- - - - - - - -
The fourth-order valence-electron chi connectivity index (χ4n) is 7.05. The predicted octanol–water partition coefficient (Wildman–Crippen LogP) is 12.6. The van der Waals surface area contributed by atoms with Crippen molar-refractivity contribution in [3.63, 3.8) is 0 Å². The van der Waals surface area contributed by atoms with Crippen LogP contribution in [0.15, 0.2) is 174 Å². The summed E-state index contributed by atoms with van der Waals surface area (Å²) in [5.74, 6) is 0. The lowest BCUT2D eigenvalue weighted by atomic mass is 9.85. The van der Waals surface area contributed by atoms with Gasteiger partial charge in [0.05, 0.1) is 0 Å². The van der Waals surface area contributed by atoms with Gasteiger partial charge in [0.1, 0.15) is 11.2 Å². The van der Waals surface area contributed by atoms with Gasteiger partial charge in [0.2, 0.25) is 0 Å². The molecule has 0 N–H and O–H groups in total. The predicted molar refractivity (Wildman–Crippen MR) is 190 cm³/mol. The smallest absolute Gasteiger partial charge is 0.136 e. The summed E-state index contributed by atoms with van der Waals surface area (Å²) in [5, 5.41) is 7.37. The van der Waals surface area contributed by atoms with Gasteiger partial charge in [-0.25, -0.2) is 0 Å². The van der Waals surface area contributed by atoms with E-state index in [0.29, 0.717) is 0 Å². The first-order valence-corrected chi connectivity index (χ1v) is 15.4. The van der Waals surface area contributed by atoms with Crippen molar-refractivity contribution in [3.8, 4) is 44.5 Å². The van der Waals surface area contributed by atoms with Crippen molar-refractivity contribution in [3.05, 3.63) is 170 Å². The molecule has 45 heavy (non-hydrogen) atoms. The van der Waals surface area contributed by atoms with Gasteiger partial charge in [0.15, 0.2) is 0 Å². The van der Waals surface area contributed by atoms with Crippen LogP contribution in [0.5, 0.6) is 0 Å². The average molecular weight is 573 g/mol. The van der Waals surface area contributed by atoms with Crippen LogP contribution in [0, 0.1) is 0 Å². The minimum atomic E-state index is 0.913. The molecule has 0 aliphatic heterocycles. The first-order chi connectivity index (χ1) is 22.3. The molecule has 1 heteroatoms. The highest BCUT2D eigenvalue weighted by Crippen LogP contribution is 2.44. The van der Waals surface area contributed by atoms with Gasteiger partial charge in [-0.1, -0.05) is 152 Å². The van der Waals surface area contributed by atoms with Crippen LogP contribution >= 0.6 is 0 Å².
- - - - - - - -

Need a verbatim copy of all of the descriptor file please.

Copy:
The fourth-order valence-electron chi connectivity index (χ4n) is 7.05. The predicted octanol–water partition coefficient (Wildman–Crippen LogP) is 12.6. The van der Waals surface area contributed by atoms with Crippen molar-refractivity contribution in [3.63, 3.8) is 0 Å². The van der Waals surface area contributed by atoms with Crippen LogP contribution in [0.15, 0.2) is 174 Å². The summed E-state index contributed by atoms with van der Waals surface area (Å²) in [5.74, 6) is 0. The lowest BCUT2D eigenvalue weighted by atomic mass is 9.85. The van der Waals surface area contributed by atoms with Gasteiger partial charge in [0.05, 0.1) is 0 Å². The van der Waals surface area contributed by atoms with Gasteiger partial charge in [0.1, 0.15) is 11.2 Å². The van der Waals surface area contributed by atoms with Gasteiger partial charge in [0.2, 0.25) is 0 Å². The molecule has 0 N–H and O–H groups in total. The predicted molar refractivity (Wildman–Crippen MR) is 190 cm³/mol. The smallest absolute Gasteiger partial charge is 0.136 e. The summed E-state index contributed by atoms with van der Waals surface area (Å²) in [5, 5.41) is 7.37. The van der Waals surface area contributed by atoms with Gasteiger partial charge in [-0.25, -0.2) is 0 Å². The van der Waals surface area contributed by atoms with E-state index in [0.29, 0.717) is 0 Å². The first-order valence-corrected chi connectivity index (χ1v) is 15.4. The van der Waals surface area contributed by atoms with Crippen molar-refractivity contribution in [3.8, 4) is 44.5 Å². The van der Waals surface area contributed by atoms with Crippen molar-refractivity contribution in [3.05, 3.63) is 170 Å². The molecule has 45 heavy (non-hydrogen) atoms. The van der Waals surface area contributed by atoms with Gasteiger partial charge in [0.15, 0.2) is 0 Å². The van der Waals surface area contributed by atoms with Crippen LogP contribution in [0.5, 0.6) is 0 Å². The average molecular weight is 573 g/mol. The van der Waals surface area contributed by atoms with Crippen LogP contribution in [0, 0.1) is 0 Å². The minimum atomic E-state index is 0.913. The molecule has 0 aliphatic heterocycles. The first-order chi connectivity index (χ1) is 22.3. The molecule has 1 heteroatoms. The highest BCUT2D eigenvalue weighted by Crippen LogP contribution is 2.44. The van der Waals surface area contributed by atoms with Gasteiger partial charge in [-0.1, -0.05) is 152 Å². The van der Waals surface area contributed by atoms with Crippen LogP contribution >= 0.6 is 0 Å².